LeEco could be the first to announce a Snapdragon 823-powered smartphone

By Shawn Knight ยท 8 replies
Jun 7, 2016
Post New Reply
  1. The next batch of flagship smartphones are expected to be powered by Qualcomm’s Snapdragon 823 SoC. Leading the pack, if rumors pan out, could be Chinese-based smartphone manufacturer LeEco (formerly Letv).

    According to Chinese media (via WCCF Tech), LeEco is working on an Android smartphone powered by the Snapdragon 823 that’ll be unveiled later this month at Mobile World Congress Shanghai (June 29 through July 1). The device will reportedly carry an Adreno 530 GPU, an X12 LTE baseband and Cat.12 / 13 LTE modem support.

    Although unconfirmed, the publication speculates that LeEco’s handset could be the first to ship with 8GB of LPDDR4 RAM and a 25-megapixel camera sensor.

    The Snapdragon 823 will reportedly be built on the 14-nanometer FinFET manufacturing process with LeEco’s device shipping with a dual-core 2.15GHz and dual-core 1.6GHz configuration. Power consumption may be an issue for LeEco although hopefully, LeEco will load the phone with a sizable pack to deliver respectable runtime.

    If LeEco is the first to announce a Snapdragon 823-powered phone, it may not mean very much if it never comes to market. As Digital Trends recounts, the company was also the first to announce a handset powered by the Snapdragon 820 – the Le Max Pro – but that phone never made it to market.

    Permalink to story.

  2. p51d007

    p51d007 TS Evangelist Posts: 1,310   +651

    This more powerful chip race is about as silly as the megapixel race was a few years ago.
    What's the need to have more and more powerful processors?
    They all will run the same apps. The more and more powerful processors are nothing more than
    to run benchmark programs for bragging rights, but, hey, it's YOUR money.
  3. Puiu

    Puiu TS Evangelist Posts: 2,665   +1,097

    well, in my defence, I can buy a new incredibly powerful phone because my old one broke for a really low price. I'm currently waiting to see how good the Xiaomi Mi5 Prime is when it arrives for my brother this week.
  4. namesrejected

    namesrejected TS Guru Posts: 398   +299

    I believe it also uses much less power, but I could be wrong. I have been once before.
  5. jeewee128

    jeewee128 TS Rookie

    You're right and, more over, 640K of memory should be enough for anybody.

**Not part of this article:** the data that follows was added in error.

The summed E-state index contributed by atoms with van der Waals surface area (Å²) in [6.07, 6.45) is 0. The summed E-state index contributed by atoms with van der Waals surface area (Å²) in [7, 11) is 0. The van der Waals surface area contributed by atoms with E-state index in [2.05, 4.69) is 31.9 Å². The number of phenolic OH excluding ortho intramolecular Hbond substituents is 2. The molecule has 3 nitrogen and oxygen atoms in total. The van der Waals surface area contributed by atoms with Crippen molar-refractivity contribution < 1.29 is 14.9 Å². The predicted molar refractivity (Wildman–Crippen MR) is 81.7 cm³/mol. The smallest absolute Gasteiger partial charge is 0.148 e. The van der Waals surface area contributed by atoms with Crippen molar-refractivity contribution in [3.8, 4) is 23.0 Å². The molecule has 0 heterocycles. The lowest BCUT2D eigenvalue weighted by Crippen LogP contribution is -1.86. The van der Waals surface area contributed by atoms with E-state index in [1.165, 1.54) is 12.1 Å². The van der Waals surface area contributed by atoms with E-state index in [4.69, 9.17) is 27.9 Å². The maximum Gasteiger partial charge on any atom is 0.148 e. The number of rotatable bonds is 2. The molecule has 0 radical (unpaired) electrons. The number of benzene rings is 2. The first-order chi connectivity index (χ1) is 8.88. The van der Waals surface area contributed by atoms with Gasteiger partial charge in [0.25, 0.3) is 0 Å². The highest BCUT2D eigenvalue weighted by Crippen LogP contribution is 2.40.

6. Skidmarksdeluxe

    Skidmarksdeluxe TS Evangelist Posts: 8,647   +3,274

    No. You only thought you may be wrong. It later turned out you weren't. I know the feeling. :)
    RebelFlag likes this.
  7. Jeff Schmidt

    Jeff Schmidt TS Enthusiast Posts: 64   +22

    Android is very poorly optimized. Almost as bad as Windows Vista was at its release. Look at the iphone it has a dual core processor and runs very smoothly (optimized). Android and iOS are very different OS but a dual core to a quad/hexa core is a big jump in processing power.

    Look at Windows again, the required specs haven't changed from Vista's release which was almost a decade ago (November 2006). What computer/technological stuff do you still have from that time that runs/works similar to new stuff? Anything?
  8. p51d007

    p51d007 TS Evangelist Posts: 1,310   +651

    Poorly optimized? I must have gotten one that was optimized perfectly. <G> The default manufacture software on my phone is smooth with very little lag, and it's only an SD400 chip, 720p screen. Granted, I use Nova Launcher Prime, but it's been smooth sailing for over 2 years.
  9. p51d007

    p51d007 TS Evangelist Posts: 1,310   +651

    Yep, use a quote from around 30 years ago....
    My question is, what benefit, from all this horsepower (not including benchmark programs). Real world performance.
    The apps today, can run on pretty much 4.x through 6.x So a person can launch angry birds, chrome, twitter 0.0034 seconds faster than someone with an older phone. My phone must be optimized very well, running an SD400 processor, Nova Launcher prime. Last year, one of my coworkers was showing me the benchmark scores on his Nexus 6, trying to get me to show the benchmark score on my phone. Told him I've never run one. So, I did, with predicable results. The N6 blew my Huawei Ascend Mate2 out of the water. Duh!
    So I tried something. We found 4-5 of the same apps on his phone, that I had on my phone. We rebooted both phones, let them sit for about a minute after booting and then launched the apps & ran the programs (not games). Maybe a blink of an eye difference in launching. Both scrolled smoothly, responded pretty much the same.
    A couple weeks later, he was back to his older phone and I asked him why. He said it wasn't worth what he had to pay, for the N6, when his phone and my less than $300 dollar phone, performed the same.

Similar Topics

Add your comment to this article

You need to be a member to leave a comment. Join thousands of tech enthusiasts and participate.
TechSpot Account You may also...